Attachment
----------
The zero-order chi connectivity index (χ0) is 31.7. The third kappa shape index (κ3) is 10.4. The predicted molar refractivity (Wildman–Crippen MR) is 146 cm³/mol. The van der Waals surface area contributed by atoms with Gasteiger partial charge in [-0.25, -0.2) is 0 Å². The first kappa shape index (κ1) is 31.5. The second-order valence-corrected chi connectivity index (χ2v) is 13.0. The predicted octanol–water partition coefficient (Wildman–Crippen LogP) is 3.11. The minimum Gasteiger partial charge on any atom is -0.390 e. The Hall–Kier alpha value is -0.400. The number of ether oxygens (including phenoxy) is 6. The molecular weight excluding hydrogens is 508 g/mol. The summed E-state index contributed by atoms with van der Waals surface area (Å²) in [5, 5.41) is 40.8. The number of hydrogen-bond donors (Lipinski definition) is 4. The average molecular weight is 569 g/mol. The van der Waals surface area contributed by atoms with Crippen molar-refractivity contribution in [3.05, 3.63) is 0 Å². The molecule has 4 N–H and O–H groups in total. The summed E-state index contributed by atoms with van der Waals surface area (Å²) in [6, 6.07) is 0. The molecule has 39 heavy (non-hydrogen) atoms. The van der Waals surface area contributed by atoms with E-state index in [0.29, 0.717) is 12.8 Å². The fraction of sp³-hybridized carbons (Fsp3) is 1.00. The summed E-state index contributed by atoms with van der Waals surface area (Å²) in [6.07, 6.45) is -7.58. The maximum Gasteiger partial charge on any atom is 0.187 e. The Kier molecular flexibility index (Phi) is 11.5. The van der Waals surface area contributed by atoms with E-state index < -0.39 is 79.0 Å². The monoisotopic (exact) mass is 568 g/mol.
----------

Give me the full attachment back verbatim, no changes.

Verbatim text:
The zero-order chi connectivity index (χ0) is 31.7. The third kappa shape index (κ3) is 10.4. The predicted molar refractivity (Wildman–Crippen MR) is 146 cm³/mol. The van der Waals surface area contributed by atoms with Gasteiger partial charge in [-0.25, -0.2) is 0 Å². The first kappa shape index (κ1) is 31.5. The second-order valence-corrected chi connectivity index (χ2v) is 13.0. The predicted octanol–water partition coefficient (Wildman–Crippen LogP) is 3.11. The minimum Gasteiger partial charge on any atom is -0.390 e. The Hall–Kier alpha value is -0.400. The number of ether oxygens (including phenoxy) is 6. The molecular weight excluding hydrogens is 508 g/mol. The summed E-state index contributed by atoms with van der Waals surface area (Å²) in [5, 5.41) is 40.8. The number of hydrogen-bond donors (Lipinski definition) is 4. The average molecular weight is 569 g/mol. The van der Waals surface area contributed by atoms with Crippen molar-refractivity contribution in [3.05, 3.63) is 0 Å². The molecule has 4 N–H and O–H groups in total. The summed E-state index contributed by atoms with van der Waals surface area (Å²) in [6, 6.07) is 0. The molecule has 39 heavy (non-hydrogen) atoms. The van der Waals surface area contributed by atoms with E-state index in [0.29, 0.717) is 12.8 Å². The fraction of sp³-hybridized carbons (Fsp3) is 1.00. The summed E-state index contributed by atoms with van der Waals surface area (Å²) in [6.07, 6.45) is -7.58. The maximum Gasteiger partial charge on any atom is 0.187 e. The Kier molecular flexibility index (Phi) is 11.5. The van der Waals surface area contributed by atoms with E-state index < -0.39 is 79.0 Å². The monoisotopic (exact) mass is 568 g/mol.